In 2010, domestic automakers shipped about 7,500 vehicles to Korea, representing less than one percent of its auto market. To add insult to injury, well over half a million Korean cars were sold here. But that could all change, according to Ford CEO Alan Mulally, who told The Detroit News that a new trade agreement "will open new opportunities for Ford to reach even more Korean customers."
The U.S. - South Korea Trade Agreement was approved by Congress on October 12, while President Obama welcomed President Lee Myung-bak of the Republic of Korea to the White House yesterday.
The United Auto Workers also praised the move, which reduces both Korean and U.S. tariffs. South Korea will immediately cut its tax on U.S. cars from eight percent to four percent, and fully eliminate the tariff in the fifth year of the agreement. The U.S. will continue to tax Korean cars at 2.5 percent until the fifth year, when the tariff will be eliminated. Korea will also eliminate its 10-percent tariff on trucks immediately, while the 25-percent U.S. tariff on trucks will be phased out during the eighth to tenth years of the agreement.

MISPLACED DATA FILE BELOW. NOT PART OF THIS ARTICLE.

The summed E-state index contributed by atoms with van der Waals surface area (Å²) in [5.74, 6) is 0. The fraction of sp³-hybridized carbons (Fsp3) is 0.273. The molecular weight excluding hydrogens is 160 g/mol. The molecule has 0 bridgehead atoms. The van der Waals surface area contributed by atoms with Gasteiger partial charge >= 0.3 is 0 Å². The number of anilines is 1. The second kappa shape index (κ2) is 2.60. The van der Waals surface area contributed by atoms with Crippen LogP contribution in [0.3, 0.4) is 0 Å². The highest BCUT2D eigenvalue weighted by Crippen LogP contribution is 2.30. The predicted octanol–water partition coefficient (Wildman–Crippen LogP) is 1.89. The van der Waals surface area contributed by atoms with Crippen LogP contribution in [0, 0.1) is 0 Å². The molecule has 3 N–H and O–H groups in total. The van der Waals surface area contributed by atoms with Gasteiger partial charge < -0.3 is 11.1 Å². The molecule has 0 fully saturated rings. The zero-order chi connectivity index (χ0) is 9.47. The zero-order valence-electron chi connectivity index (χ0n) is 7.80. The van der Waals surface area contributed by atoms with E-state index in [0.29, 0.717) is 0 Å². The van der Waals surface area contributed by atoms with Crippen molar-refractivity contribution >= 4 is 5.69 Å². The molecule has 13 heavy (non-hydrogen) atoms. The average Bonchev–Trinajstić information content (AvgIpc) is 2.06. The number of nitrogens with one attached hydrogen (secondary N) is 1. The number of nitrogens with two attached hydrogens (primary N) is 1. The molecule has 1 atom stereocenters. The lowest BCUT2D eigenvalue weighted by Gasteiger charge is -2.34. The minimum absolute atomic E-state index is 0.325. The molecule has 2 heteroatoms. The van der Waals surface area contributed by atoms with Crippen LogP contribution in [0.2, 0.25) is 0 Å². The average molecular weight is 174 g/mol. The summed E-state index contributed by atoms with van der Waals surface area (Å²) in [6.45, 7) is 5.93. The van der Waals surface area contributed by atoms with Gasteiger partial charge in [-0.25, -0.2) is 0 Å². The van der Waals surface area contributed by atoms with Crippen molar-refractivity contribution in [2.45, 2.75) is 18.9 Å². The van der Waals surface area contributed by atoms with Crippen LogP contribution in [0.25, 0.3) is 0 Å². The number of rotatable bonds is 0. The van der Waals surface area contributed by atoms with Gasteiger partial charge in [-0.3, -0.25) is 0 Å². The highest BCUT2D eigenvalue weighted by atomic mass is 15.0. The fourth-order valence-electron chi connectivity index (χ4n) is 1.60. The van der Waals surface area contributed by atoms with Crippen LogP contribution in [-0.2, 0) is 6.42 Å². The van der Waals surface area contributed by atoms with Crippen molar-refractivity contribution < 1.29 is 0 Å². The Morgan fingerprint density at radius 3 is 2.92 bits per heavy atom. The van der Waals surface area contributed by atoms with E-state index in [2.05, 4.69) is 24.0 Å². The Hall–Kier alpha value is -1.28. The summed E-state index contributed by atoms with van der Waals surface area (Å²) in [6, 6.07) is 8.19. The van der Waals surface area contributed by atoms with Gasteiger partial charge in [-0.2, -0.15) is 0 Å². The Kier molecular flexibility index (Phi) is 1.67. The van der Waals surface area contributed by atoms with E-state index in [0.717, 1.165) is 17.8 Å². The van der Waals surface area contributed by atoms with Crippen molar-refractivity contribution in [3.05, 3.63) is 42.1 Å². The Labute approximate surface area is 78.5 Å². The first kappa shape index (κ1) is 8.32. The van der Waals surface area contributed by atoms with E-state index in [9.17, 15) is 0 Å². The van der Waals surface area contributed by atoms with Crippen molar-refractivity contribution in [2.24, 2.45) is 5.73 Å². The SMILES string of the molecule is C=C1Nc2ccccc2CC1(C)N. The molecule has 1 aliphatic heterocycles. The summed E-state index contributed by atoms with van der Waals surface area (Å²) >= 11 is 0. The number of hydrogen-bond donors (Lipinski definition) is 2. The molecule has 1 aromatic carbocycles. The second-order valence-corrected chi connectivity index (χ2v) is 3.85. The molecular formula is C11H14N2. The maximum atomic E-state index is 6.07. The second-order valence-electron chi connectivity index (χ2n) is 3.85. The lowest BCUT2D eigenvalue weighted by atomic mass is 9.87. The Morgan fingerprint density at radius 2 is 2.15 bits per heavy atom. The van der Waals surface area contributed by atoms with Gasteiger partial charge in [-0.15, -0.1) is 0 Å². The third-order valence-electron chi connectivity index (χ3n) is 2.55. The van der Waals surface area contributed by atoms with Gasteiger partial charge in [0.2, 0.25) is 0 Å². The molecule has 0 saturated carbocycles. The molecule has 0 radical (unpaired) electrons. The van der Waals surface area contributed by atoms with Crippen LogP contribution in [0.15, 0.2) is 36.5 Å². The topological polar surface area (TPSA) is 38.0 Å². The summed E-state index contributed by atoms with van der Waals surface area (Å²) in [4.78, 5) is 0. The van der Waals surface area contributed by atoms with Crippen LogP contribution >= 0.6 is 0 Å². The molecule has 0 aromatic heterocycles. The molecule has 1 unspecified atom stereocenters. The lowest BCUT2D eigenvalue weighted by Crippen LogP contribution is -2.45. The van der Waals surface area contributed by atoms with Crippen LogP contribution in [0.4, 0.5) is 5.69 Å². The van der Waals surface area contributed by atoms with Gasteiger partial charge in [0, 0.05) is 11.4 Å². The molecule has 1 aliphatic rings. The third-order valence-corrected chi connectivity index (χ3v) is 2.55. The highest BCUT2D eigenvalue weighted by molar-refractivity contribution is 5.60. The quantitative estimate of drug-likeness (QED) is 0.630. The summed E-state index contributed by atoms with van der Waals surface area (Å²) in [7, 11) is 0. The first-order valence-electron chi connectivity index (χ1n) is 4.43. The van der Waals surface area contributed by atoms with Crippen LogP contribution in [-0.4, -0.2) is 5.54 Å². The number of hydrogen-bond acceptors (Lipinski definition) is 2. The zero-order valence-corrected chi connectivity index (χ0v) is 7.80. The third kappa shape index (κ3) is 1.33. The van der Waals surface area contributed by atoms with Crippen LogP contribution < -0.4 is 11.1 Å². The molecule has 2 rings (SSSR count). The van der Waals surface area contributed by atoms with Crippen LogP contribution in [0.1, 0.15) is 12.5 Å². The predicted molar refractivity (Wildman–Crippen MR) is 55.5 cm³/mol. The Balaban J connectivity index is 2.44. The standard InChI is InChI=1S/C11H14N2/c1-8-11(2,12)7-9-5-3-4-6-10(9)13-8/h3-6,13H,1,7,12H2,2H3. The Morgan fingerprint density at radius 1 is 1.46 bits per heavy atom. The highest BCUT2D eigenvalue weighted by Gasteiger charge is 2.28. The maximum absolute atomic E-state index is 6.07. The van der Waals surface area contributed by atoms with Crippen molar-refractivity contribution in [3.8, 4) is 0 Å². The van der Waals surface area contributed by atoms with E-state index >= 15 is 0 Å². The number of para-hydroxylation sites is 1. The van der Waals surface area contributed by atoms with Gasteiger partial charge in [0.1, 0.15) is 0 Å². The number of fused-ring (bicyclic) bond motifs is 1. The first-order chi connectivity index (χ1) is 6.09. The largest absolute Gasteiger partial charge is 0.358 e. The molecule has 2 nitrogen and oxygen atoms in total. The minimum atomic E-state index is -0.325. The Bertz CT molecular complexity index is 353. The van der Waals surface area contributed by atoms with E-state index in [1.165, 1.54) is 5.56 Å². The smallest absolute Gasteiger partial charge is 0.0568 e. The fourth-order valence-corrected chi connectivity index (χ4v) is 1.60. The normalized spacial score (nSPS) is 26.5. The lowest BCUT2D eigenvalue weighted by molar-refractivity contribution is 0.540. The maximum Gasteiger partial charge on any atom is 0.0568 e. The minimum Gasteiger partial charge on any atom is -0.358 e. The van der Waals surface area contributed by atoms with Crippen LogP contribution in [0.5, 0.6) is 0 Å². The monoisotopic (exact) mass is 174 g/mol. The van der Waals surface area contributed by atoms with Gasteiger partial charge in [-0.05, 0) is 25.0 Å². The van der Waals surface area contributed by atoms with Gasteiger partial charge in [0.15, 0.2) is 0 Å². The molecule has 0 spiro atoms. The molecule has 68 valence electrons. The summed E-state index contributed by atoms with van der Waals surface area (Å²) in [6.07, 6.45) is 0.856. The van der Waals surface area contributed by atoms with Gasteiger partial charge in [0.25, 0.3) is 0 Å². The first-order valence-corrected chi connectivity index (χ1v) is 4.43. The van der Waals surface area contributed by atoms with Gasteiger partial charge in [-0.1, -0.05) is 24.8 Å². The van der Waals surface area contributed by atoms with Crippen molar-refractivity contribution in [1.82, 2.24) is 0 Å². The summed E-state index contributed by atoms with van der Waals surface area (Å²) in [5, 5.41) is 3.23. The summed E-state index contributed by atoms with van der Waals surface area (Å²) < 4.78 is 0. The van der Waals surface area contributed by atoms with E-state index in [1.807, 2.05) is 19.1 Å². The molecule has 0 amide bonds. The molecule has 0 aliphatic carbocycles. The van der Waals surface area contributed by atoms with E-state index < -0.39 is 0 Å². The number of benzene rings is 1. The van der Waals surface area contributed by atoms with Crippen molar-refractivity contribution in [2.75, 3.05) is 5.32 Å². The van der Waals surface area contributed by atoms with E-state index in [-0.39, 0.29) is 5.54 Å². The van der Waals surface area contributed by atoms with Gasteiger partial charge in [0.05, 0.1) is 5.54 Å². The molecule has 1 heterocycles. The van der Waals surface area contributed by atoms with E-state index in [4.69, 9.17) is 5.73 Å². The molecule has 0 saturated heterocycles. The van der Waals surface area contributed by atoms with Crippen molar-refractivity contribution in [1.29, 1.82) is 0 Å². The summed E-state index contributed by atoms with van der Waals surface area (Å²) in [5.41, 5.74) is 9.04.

Perhaps more importantly, the agreement also includes a provision to address differing safety and environmental standards. Domestic automakers will now be able to sell vehicles in Korea without certifying them to Korean regulations, under certain limitations. U.S. companies that sell fewer than 25,000 vehicles in Korea will be required to only meet U.S. safety regulations. And as long as American cars are within 19 percent of South Korean standards for fuel economy and emissions they will be considered legal for sale.